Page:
Winnie Looby: Mm-hmm. <Affirmative>

Sefakor Komabu-Pomeyie: And we know that people with disabilities are not valued already, but on the international front, we actually have things or instruments that we talk about easily to say they are working for us. So in short, that was when I started mobilizing the people. When I came back home, I started mobilizing people in my community in Nsawam about disability issues and it was very fast. That time there was this common fund established by the government that is the Disability Common Fund, we call it DCF.

The DCF was to relieve the people with disabilities from poverty. And interestingly, when I got there because that was where I was posted to work in the education office, the Ghana Education Service Office as the resource center coordinator. So I was working with every student, every child with disability, that time across the whole municipality. And that was the biggest deal for me, going through my pain myself, and seeing the children also suffering. And politics is played around here differently, that, oh, we have a common fund working for everybody, and students can assess it. Those who want to learn trades, like tailoring, seamstressing, hairdressing, all those craft at work, they can assess it. But my people were still on the ground. They didn’t even know about it. You will hear it in the media that we had this policy, we have this fund.

And I was like, wait a minute. I started diving into that gradually. As I go on the field and see the children suffer. Some were locked up because the parents are not even mentally I mean ready to release their children to be seen in the open. Then education is calling them that we are, I mean, we have created places for you to come to school, schools which are not accessible, right? Then politics is also on the other ground. So I was in that situation, learning all these pieces and putting them together, and that was when I put my people together. There was one strong requirement, that we needed to put ourselves together as a community of people with disabilities.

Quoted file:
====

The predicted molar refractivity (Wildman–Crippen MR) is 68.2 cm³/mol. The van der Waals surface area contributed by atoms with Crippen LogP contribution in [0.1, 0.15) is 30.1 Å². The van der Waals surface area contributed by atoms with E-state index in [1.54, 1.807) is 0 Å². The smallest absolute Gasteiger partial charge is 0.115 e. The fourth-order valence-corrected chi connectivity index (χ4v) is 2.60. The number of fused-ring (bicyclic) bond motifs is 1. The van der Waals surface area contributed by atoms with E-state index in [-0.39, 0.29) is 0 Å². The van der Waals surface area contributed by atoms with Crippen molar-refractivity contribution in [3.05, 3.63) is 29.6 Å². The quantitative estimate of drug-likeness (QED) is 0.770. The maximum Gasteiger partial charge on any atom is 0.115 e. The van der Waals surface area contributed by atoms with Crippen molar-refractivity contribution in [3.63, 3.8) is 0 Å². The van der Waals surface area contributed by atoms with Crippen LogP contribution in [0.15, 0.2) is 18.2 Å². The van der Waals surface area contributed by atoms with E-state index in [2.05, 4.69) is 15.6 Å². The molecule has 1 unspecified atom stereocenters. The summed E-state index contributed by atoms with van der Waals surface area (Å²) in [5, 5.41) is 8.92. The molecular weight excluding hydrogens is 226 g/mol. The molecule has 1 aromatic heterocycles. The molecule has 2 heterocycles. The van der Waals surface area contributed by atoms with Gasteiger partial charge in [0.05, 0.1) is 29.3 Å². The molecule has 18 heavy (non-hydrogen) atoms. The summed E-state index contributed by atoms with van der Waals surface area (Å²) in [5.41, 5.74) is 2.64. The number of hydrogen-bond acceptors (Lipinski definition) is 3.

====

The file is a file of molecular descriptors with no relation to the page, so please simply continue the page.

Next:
Winnie Looby: Mm-Hmm. <affirmative>

Sefakor Komabu-Pomeyie: That was the recommendation by the government. If you want to assess this fund, people must exist in that group. There, the beginning was very effective for me. I talk to people in the houses. I told them I go to school with my other colleagues who are in the education office where we go for what we call a SPAM, school performance appraisal meetings. We go with them. After doing that, I ring, I make them ring the bongo or the bell, and I show myself to the student and ask them, ‘Do you have people like me in your homes, in your communities? Tell them to bring them to our office. I’ll register them.’ I started registering these children with their parents, and also those who have actually grown and put them together and we founded this organization. But the interesting piece is, we needed the fund. The fund was what we needed to actually assess.

And I started out the processes and it wasn’t that easy because there were blockages here and there, and I started going on air. Interestingly, when people realized that I was putting these people together, there were other like-minded people who I call the destiny changers at the point for people with disabilities, because they’re big men. They have money, they are in the churches,  they will call me back, ‘I think you can do this, and I want to support you.’ You know? So I started going to small radio stations talking about the pressing issues affecting children with disabilities in the house, in the school system,and how the government says, this are in the school system, which don’t exist. And I started talking about those issues through the media on the radio. Then before I realized, I see myself on the TV. That is how I metamorphisized to the media, and all of a sudden I see myself talking about these issues, basing most of the facts on my own experiences and the professional work I was doing in the communities with children with disability as a resource center coordinator. And also noticing the people who I work with who have no power because disability has nothing to do with them because they have no idea what we are talking about and putting all those things together.

One day I was on the TV station and somebody sent a call that the people that was Ghana television, we call it GTV, and talked to somebody, that after my presentation, the person would like to see me. And that person, not to see me physically, but to talk to me. So they gave me the number. I called the person, and the person said, ‘I think what you’re doing, you can do it very much professionally. Do you want to go to school?’ And I was like, ‘Yes, I need to go to school, but I don’t know how, because now I all I know is I’m in the media and I was excited.’ And the person was very clear that you know what? This is the link. Write it down. This is Ford Foundation, International Scholarship and I think you need to do that, especially because we can support your work so that you can do it professionally.